The Java Persistence API JPA, in 2019 renamed to Jakarta Persistence, is a Java application programming interface specification that describes the management of relational data in applications using Java Platform, Standard Edition and Java Platform, Enterprise Edition/Jakarta EE.
Persistence in this context covers three areas:
The reference implementation for JPA is EclipseLink.
The final release date of the JPA 1.0 specification was 11 May 2006 as part of Java Community Process JSR 220. The JPA 2.0 specification was released 10 December 2009 The Java EE 6 platform requires JPA 2.0. The JPA 2.1 specification was released 22 April 2013 The Java EE 7 platform requires JPA 2.1.
A persistence entity is a lightweight Java class whose state is typically persisted to a table in a relational database. Instances of such an entity correspond to individual rows in the table. Entities typically have relationships with other entities, and these relationships are expressed through object/relational metadata. Object/relational metadata can be specified directly in the entity class file by using annotations, or in a separate XML descriptor file distributed with the application.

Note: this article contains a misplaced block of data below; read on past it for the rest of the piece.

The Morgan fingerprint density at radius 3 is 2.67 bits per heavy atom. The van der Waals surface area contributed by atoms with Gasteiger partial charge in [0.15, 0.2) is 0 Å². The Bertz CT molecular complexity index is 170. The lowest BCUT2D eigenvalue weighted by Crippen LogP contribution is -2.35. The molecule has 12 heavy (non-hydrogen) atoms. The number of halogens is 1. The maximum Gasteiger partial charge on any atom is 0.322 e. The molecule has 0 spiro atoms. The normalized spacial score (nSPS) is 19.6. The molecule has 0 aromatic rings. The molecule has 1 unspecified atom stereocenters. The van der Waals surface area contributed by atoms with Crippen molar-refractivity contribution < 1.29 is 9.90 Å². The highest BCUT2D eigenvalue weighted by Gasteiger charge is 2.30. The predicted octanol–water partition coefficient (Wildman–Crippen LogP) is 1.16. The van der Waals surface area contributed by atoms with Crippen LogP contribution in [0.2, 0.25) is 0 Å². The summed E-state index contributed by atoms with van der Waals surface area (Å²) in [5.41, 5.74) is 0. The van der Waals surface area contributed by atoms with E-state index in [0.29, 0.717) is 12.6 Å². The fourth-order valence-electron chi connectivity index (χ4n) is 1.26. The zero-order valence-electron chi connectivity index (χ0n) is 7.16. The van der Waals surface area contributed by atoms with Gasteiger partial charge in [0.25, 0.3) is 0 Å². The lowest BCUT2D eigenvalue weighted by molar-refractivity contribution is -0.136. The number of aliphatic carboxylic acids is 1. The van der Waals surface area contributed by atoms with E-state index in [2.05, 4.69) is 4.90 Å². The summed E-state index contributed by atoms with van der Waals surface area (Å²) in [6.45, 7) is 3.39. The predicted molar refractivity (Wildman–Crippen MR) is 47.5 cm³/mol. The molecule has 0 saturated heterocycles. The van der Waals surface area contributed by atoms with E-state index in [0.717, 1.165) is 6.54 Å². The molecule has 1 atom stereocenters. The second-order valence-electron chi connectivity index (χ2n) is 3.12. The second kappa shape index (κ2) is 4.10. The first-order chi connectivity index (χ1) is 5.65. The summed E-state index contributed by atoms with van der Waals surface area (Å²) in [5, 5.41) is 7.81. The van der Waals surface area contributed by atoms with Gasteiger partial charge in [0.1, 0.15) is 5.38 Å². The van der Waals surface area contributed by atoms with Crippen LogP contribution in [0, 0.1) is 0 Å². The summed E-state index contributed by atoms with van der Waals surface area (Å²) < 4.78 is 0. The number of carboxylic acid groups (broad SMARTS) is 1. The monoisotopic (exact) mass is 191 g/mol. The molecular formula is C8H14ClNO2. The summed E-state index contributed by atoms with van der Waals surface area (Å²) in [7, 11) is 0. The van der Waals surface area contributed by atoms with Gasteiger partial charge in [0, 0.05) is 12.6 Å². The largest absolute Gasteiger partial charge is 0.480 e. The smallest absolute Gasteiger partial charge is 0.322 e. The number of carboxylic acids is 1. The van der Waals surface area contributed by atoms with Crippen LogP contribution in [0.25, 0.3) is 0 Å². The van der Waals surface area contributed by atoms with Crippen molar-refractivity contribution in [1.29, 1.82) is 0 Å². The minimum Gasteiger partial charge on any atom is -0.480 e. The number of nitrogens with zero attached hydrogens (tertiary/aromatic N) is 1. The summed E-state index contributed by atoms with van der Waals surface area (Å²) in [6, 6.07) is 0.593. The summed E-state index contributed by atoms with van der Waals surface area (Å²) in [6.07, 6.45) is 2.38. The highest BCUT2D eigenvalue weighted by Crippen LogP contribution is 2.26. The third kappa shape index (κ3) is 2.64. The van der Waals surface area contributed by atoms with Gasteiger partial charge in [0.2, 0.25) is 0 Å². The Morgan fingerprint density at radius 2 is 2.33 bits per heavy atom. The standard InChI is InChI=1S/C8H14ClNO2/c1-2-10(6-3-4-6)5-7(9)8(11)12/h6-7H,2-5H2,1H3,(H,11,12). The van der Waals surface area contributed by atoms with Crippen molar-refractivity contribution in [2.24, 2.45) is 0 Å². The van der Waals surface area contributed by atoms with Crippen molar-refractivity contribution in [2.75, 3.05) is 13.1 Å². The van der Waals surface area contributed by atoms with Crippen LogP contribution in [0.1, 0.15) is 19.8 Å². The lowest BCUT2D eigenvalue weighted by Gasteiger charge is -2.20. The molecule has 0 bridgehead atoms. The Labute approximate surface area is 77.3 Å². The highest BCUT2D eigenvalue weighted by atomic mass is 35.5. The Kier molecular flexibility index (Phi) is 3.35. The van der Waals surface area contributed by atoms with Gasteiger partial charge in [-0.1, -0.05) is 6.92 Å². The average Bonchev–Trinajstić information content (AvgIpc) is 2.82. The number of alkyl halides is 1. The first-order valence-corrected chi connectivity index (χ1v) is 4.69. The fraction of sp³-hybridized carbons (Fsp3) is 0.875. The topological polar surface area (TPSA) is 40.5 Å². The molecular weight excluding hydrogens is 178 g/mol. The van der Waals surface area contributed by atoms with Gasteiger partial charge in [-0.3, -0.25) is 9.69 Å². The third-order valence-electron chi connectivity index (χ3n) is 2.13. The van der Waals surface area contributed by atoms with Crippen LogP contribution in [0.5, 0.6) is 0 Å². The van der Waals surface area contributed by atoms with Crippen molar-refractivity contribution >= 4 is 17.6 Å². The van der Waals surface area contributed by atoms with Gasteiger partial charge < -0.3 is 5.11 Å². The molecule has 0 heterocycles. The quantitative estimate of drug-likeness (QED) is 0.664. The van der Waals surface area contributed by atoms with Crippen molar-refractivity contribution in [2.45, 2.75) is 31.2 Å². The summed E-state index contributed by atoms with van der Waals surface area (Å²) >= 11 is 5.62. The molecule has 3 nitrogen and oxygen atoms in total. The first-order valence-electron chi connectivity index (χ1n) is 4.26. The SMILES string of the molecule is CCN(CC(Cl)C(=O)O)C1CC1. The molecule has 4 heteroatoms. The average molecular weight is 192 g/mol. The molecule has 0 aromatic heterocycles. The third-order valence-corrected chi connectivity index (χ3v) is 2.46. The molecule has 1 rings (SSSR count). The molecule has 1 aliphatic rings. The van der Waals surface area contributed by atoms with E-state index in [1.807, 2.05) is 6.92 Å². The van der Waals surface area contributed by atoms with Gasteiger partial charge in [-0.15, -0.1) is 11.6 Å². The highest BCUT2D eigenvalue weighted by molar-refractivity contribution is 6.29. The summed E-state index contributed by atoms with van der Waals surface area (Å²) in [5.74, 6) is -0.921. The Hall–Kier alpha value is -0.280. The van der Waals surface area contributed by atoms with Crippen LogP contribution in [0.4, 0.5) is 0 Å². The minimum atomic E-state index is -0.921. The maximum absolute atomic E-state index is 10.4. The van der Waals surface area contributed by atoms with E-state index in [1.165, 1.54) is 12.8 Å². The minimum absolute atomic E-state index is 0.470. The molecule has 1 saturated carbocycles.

The Java Persistence Query Language JPQL makes queries against entities stored in a relational database. Queries resemble SQL queries in syntax, but operate against entity objects rather than directly with database tables.
Prior to the introduction of EJB 3.0 specification, many enterprise Java developers used lightweight persistent objects, provided by either persistence frameworks for example Hibernate or data access objects instead of entity beans. This is because entity beans, in previous EJB specifications, called for too much complicated code and heavy resource footprint, and they could be used only in Java EE application servers because of interconnections and dependencies in the source code between beans and DAO objects or persistence framework. Thus, many of the features originally presented in third-party persistence frameworks were incorporated into the Java Persistence API, and, as of 2006, projects like Hibernate version 3.2 and TopLink Essentials have become themselves implementations of the Java Persistence API specification.
The EJB 3.0 specification itself part of the Java EE 5 platform included a definition of the Java Persistence API. However, end-users do not need an EJB container or a Java EE application server in order to run applications that use this persistence API. Future versions of the Java Persistence API will be defined in a separate JSR and specification rather than in the EJB JSR/specification.
The Java Persistence API replaces the persistence solution of EJB 2.0 CMP Container Managed Persistence.
The Java Persistence API was developed in part to unify the Java Data Objects API, and the EJB 2.0 Container Managed Persistence CMP API. As of 2009[update] most products supporting each of those APIs support the Java Persistence API.